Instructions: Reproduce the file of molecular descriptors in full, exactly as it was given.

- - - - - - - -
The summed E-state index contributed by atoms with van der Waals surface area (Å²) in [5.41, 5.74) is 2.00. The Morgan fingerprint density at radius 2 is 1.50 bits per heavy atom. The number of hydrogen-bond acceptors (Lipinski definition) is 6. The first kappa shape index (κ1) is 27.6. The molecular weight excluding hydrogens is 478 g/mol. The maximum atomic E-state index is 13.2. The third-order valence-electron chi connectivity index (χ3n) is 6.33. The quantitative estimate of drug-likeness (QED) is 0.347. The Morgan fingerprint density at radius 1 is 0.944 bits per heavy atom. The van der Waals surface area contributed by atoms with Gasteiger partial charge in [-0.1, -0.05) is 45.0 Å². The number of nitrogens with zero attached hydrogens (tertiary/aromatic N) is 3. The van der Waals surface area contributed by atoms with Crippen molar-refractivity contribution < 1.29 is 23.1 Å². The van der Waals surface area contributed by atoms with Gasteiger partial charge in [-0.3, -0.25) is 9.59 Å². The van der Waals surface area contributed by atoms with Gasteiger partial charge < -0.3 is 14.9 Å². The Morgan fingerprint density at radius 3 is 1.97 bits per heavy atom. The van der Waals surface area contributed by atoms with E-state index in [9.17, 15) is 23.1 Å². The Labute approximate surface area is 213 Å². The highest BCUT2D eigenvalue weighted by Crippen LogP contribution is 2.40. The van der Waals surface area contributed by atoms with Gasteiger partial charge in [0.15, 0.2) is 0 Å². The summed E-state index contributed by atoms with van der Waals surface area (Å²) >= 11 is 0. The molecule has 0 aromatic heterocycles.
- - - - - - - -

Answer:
The summed E-state index contributed by atoms with van der Waals surface area (Å²) in [5.41, 5.74) is 2.00. The Morgan fingerprint density at radius 2 is 1.50 bits per heavy atom. The number of hydrogen-bond acceptors (Lipinski definition) is 6. The first kappa shape index (κ1) is 27.6. The molecular weight excluding hydrogens is 478 g/mol. The maximum atomic E-state index is 13.2. The third-order valence-electron chi connectivity index (χ3n) is 6.33. The quantitative estimate of drug-likeness (QED) is 0.347. The Morgan fingerprint density at radius 1 is 0.944 bits per heavy atom. The van der Waals surface area contributed by atoms with Gasteiger partial charge in [-0.1, -0.05) is 45.0 Å². The number of nitrogens with zero attached hydrogens (tertiary/aromatic N) is 3. The van der Waals surface area contributed by atoms with Crippen molar-refractivity contribution < 1.29 is 23.1 Å². The van der Waals surface area contributed by atoms with Gasteiger partial charge in [-0.3, -0.25) is 9.59 Å². The van der Waals surface area contributed by atoms with Gasteiger partial charge < -0.3 is 14.9 Å². The Morgan fingerprint density at radius 3 is 1.97 bits per heavy atom. The van der Waals surface area contributed by atoms with E-state index in [9.17, 15) is 23.1 Å². The Labute approximate surface area is 213 Å². The highest BCUT2D eigenvalue weighted by Crippen LogP contribution is 2.40. The van der Waals surface area contributed by atoms with Gasteiger partial charge in [0.15, 0.2) is 0 Å². The summed E-state index contributed by atoms with van der Waals surface area (Å²) >= 11 is 0. The molecule has 0 aromatic heterocycles.